‘Let’s Take the Ferry’ stamps honour Canada’s marine heritage

Five ferries that are part of Canada’s marine heritage and remain in active service today are featured in Canada Post’s latest release: “Let’s Take the Ferry!”

The stamps feature five vessels: Spirit of British Columbia, Chi-Cheemaun, Trillium, Alphonse-Desjardins and Grand Manan V.

“Harkening back to a more leisurely mode of travel, these stamps featuring Canadian ferries still in service, are sure to inspire both nostalgia and wanderlust,” states the June-July issue of Canada Post’s Details magazine. The five stamps were released on July 12.

Below are details on each ferry in the issue:

  • The Spirit of British Columbia was built in 1993 and accommodates 2,100 passengers and crew and 350 vehicles. It provides regular ferry service between Vancouver (Tsawwassen) and Victoria (Swartz Bay), which takes 95 minutes to cross each way.
  • The Chi-Cheemaun – also known as the “big canoe” in Ojibwa – was built in 1974 by Collingwood Shipyards. The ferry operates from May to October crossing Lake Huron’s Georgian Bay between Tobermory, on the Bruce Peninsula, and Manitoulin Island. The ferry can carry 638 passengers and 140 vehicles.
  • The rare side-wheeled paddle steamer Trillium was launched in 1910 and retired in 1956. However, it returned to service in 1976 after a two-year restoration. It now carries up to 800 passengers between Toronto and the Toronto Islands.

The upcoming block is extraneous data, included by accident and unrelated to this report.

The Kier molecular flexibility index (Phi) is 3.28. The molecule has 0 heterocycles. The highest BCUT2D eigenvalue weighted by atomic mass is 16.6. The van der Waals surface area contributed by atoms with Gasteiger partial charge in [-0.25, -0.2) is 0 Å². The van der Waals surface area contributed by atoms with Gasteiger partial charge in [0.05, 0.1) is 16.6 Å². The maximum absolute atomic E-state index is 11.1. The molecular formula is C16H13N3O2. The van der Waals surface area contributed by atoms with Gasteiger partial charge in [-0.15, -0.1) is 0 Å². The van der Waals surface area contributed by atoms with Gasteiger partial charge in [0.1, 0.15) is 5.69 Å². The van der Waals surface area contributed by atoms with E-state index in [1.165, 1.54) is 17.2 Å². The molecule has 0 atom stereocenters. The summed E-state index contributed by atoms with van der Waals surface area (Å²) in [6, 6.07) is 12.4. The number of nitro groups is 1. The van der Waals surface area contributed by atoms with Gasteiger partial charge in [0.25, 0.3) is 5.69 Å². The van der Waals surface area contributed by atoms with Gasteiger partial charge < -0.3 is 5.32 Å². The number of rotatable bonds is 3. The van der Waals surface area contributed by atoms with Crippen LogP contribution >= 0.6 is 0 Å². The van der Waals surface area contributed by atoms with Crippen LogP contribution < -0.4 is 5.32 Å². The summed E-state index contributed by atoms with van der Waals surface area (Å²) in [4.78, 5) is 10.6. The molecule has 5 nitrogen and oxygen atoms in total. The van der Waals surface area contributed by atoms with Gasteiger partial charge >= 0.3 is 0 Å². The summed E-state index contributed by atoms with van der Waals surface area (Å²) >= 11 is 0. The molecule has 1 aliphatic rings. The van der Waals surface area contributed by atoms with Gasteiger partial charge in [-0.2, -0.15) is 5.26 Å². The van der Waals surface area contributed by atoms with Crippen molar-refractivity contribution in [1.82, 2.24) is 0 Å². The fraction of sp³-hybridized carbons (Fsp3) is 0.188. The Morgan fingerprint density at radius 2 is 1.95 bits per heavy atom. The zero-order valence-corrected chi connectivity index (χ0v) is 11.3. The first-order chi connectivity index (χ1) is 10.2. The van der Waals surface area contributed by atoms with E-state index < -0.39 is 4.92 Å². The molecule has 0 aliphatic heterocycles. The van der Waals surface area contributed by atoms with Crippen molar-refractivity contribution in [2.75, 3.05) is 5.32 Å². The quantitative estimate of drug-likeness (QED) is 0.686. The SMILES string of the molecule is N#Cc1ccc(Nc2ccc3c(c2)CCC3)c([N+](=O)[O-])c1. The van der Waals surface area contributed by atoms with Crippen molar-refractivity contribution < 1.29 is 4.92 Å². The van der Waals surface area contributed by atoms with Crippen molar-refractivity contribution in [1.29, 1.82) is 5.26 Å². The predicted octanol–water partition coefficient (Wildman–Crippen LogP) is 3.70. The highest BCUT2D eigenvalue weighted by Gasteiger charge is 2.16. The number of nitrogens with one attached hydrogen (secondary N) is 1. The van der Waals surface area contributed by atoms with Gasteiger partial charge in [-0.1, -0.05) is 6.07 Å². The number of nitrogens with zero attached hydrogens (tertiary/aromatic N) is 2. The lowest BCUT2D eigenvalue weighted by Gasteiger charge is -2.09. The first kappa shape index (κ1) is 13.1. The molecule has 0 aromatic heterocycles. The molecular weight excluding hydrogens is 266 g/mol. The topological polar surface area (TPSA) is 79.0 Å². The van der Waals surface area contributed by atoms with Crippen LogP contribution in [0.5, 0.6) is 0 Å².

• Built in 1971, the Alphonse-Desjardins is named after the founder of North America’s first credit union. It can transport up to 590 passengers and 54 vehicles. It provides a year-round service across the St. Lawrence River between Quebec and Levis.
  • New Brunswick’s Grand Manan V was built in 1990. According to Details, it “travels some of the highest tides in the world.” The ship can carry up to 300 passengers and 60 vehicles. The ferry crosses the Bay of Fundy, linking Mainland New Brunswick in West Isles Parish in Blacks Harbour at the southern terminus of New Brunswick Route 176 to the largest island in New Brunswick at the northern terminus of New Brunswick Route 776 in the neighbourhood of North Head on the east side of Grand Manan Island. The crossing takes one-and-a-half hours.Designed by Lionel Gadoury and Owen Gabany of Context Creative, the stamps depict postcard-perfect photos of the ferries in their home waters. Printed by Lowe-Martin, the Let’s Take the Ferry series is available in a booklet of 10 P-denominated stamps with a print quantity of 200,000. The release includes a souvenir sheet of five stamps with 60,000 available, along with 7,000 first-day covers with a Tobermory, Ont. cancellation.


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